Over the course of less than a decade, the streaming phenomenon – that is, the online distribution of audiovisual content (mainly films and series) through pay-per-view or subscription services – has radically changed cinema’s ecosystem. This issue of Studies in World Cinema sets out to explore the specific effects of streaming on the production, distribution and consumption of primarily non-Western cinema. The focus is not on the American streaming giant Netflix as such – Netflix is rather used as a generic nomer or shorthand for international streaming services at large. Yet, there is no denying that Netflix is indeed of particular interest for its blurring of boundaries within the usual local/global dialectics, as pointed out by Ramon Lobato in his book Netflix Nations: The Geography of Digital Distribution (2019).
Netflix is currently available in practically all countries around the globe (China being the most notable exception), and although the bulk of its films are mainstream US entertainment fare, Netflix is also keenly aware that when it comes to programming for an international audience, one size does not fit all. Across the world, the company is therefore supplementing its catalogue of American programmes with both licensed local content and original local films that are either commissioned by Netflix or, in one way or the other, produced or funded by the streaming giant.
This raises a number of questions of relevance to the study of world cinema, such as: Can Netflix (and other companies like it, such as, e.g., Amazon Prime and HBO GO) be said to benefit world cinema by enhancing the visibility of films that are otherwise rarely seen outside their countries of origin and/or the film festival circuit? Do, on the contrary, local films that are not distributed by Netflix risk becoming even more invisible for not having this online exposure? And how, if at all, do Netflix’s algorithms for personalised recommendations affect the visibility of world cinema? Also, what are the effects of Netflix’s investments in local production? Do they represent a welcome boost in funding, or do they come at too high a cost, in the shape of loss of control and demands for international streamlining of the films produced, for example? Will production companies that have not yet caught Netflix’s eye tend to adopt styles and narrative structures supposedly favoured by Netflix in the hope of attracting funding and/or gaining visibility, potentially at the expense of local authenticity? Is there a risk that local audiences – many of whom may not have access to high-speed internet connections, or the means to pay for streaming – will be left behind? Will we see a splitting of local film production into two strands: one geared towards international audiences (and local urban elites), with sufficient funding to secure a professional mode of production but out of touch with less affluent local audiences; and another, more artisanal, locally rooted and perhaps, in some cases, genuinely popular one, distributed locally but largely invisible to the outside world? Or, if this division arguably already exists, does the involvement of international streaming services contribute to enhancing, diminishing or otherwise changing it? These are some of the pertinent questions that we would like to address and debate from a variety of perspectives in this special issue, but the list is far from exhaustive.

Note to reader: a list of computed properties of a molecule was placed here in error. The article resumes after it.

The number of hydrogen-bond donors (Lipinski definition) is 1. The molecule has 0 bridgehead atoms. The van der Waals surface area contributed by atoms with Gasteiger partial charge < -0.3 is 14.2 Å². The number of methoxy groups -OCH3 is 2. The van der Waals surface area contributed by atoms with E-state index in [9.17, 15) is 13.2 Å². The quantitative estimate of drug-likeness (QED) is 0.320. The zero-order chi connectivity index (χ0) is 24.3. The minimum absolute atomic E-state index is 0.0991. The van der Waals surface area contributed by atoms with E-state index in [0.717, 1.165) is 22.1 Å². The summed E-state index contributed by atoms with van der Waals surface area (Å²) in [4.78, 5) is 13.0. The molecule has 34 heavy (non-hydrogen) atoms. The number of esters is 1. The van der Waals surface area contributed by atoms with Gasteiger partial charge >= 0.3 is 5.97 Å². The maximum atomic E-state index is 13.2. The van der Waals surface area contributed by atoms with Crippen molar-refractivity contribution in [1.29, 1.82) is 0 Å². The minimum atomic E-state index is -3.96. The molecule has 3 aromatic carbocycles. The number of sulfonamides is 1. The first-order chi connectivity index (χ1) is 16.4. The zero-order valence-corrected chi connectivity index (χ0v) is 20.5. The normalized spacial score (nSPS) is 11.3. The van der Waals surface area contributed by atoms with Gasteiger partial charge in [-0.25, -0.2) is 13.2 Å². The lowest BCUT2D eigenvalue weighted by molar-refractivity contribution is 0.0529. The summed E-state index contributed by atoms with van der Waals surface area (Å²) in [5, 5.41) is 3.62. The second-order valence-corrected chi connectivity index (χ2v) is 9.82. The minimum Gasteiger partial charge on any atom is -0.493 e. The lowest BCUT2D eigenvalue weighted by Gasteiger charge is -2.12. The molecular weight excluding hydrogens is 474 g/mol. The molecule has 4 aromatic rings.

Possible topics for contributions include, but are not limited to:
- The potential effects of Netflix on world cinema storytelling and aesthetics
- Netflix (and other streaming services like Amazon Prime and Disney+ Hotstar) in India
- Netflix in Nigeria
- The effects of Netflix’s (and other international streaming services) investment in local film production in other countries, like, e.g., Mexico and South Korea
- The effects of Netflix’s involvement in local production seen from a local audience perspective
- Case studies of individual production companies and/or filmmakers before and after their cooperation with Netflix or other international streaming giants (such as HBO GO, Amazon Prime, Hulu etc.)
- Streaming services dedicated to the promotion of cinema from all corners of the world, like, for instance, the UK-based mubi.com
- ‘Regional’ OTT streaming services featuring primarily non-Western cinema and TV series (such as Viu in South-East Asia and the Middle East)
- The Chinese streaming service iQIYI, its pan-Asian rollout and global ambitions in a world cinema perspective
- ’Alternative’ streaming services such as the Nollywood platform iROKOtv or Eros Now (dedicated to Bollywood)
- Shifts in distribution and exhibition models of world cinema since Netflix (perhaps case studies of individual sales agents and distributors dedicated to world cinema)
- Netflix and the phenomenon of serialisation in the context of world cinema
Timeline for contributions:
Proposals, consisting of a title and a 3-400-word abstract + a short author’s bio, should be sent to email@example.com prior to 15 June 2021. Notifications of acceptance or non-acceptance will be sent out in early July.
The submission deadline for accepted, full articles (max 8,000 words) is 15 January 2022. All contributions will undergo double-blind peer review. Publication is planned for October 2022. Any queries should be addressed to Eva Jørholt (firstname.lastname@example.org).